Why the ‘Yes Means Yes’ Bill Matters to College Women

California is poised to make legislative history with their “Yes Means Yes” bill, which was passed by the California State Senate in May, and the State Assembly this week, and is now sitting on Governor Jerry Brown’s desk, waiting to be signed (the Gov has until September 30th to sign the bill into law).

So what’s the deal with Senate Bill 967 (AKA the “Yes Means Yes” bill) and why does it matter? In the past, when dealing with campus sexual assault cases, administrators have gone by the “No Means No” rule, which basically means that the victim had to have made his or her “No” clear in order for the case to be viable. The problem with this, as the “Yes Means Yes” bill’s sponsor, Senator Kevin de Leon of Los Angeles explains, is “It’s very difficult to say no when you’re inebriated or someone slips something into your drink.” Just because a person can’t get the word “No” out of her mouth doesn’t mean sexual interaction was welcomed, encouraged, or consensual. With “Yes Means Yes,” the bill clearly states that students must both affirm verbally or physically that they want to have sex with one another.

In the past, victims of sexual assault on college campuses have had their cases compromised or even dismissed because the victim in question did not specifically verbalize that she did not want to have sex. Affirmative consent means that “Lack of protest or resistance does not mean consent.”

“It does change the cultural perception of what rape is,” Sofie Karasek, an activist who has fought for changes in UC Berkeley’s practices, told The San Jose Mercury News. “There’s this pervasive idea that if it’s not super violent then it doesn’t really count.”

“If I’m with another person, I always check in to make sure they’re comfortable,” Meghan Warner, a Berkley junior and Greeks Against Sexual Assault leader who runs training sessions on consent, also told the paper. “It doesn’t have to be like, ‘Hello, will you sign this bedroom contract?’” she said. “It’s an ongoing conversation.”

Not everyone is on board with the bill. An L.A. Times editorial focused on the bill argued that it’s “extremely difficult and extraordinarily intrusive to micromanage sex so closely as to tell young people what steps they must take in the privacy of their own dorm rooms.” Meanwhile, J. Steven Svoboda, a spokesman for the National Coalition for Men, says that “Of course I agree that people should actually consent, but the world doesn’t work that way. There’s no way to legislate the ambiguities away,” and goes on to worry that these new rules would lead to “too many punitive situations” for young men.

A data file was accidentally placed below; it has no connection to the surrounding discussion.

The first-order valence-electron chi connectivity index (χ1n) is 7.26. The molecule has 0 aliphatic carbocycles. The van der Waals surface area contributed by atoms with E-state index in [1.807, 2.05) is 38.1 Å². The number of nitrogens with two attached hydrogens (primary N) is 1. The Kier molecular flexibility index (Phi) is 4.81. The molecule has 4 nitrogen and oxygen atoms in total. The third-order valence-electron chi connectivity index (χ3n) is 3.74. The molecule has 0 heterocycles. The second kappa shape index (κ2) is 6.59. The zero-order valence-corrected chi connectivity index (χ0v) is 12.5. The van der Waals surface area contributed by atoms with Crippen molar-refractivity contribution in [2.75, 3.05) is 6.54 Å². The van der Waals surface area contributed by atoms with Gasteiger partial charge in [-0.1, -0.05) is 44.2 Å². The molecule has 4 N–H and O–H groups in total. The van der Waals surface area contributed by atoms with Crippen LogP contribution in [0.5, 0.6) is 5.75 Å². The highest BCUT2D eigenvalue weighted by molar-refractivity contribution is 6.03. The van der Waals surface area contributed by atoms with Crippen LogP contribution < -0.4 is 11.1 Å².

I so disagree with the pushback this bill has received. Making sure that consent is actively given isn’t “micromanagement,” it’s making sure that the sex that occurs between college students isn’t rape. And I am completely put off by this worry for young men and the “punitive situations” they might find themselves in if they don’t make sure the person they had sex with actually WANTED to have sex with them in the first place.

Here are some stats about sexual assault and college campuses compiled by the New York State Coalition Against Sexual Assault that emphasize just how important this bill is: In the United States of America, 1 out of every 4 women will be the victim of sexual assault during her academic career, at least 80% of all college sexual assaults are committed by an acquaintance of the victim, and almost half of the college women who were victims of attacks who met this study’s definition of being raped did not consider what happened to them rape.

Widespread sexual assault on campus is the twisted secret many colleges and universities keep buried deep. For victims seeking justice, the road can be a long and tough one, made longer and tougher by campuses that privilege their reputations over the safety of their students. If this bill is passed into law in California, it would not just be meaningful for California college students, but college and university students nationwide. “If the governor signs it, this will lead the entire country, the nation,” de Leon says, insisting that the passing of this bill would represent a “paradigm shift” for campuses all across the 50 states.

Here’s hoping that Governor Brown signs this bill into law in the state of California and that other states follow suit. Colleges and universities need to be a safe place for their female population. This is a paradigm shift we desperately need.

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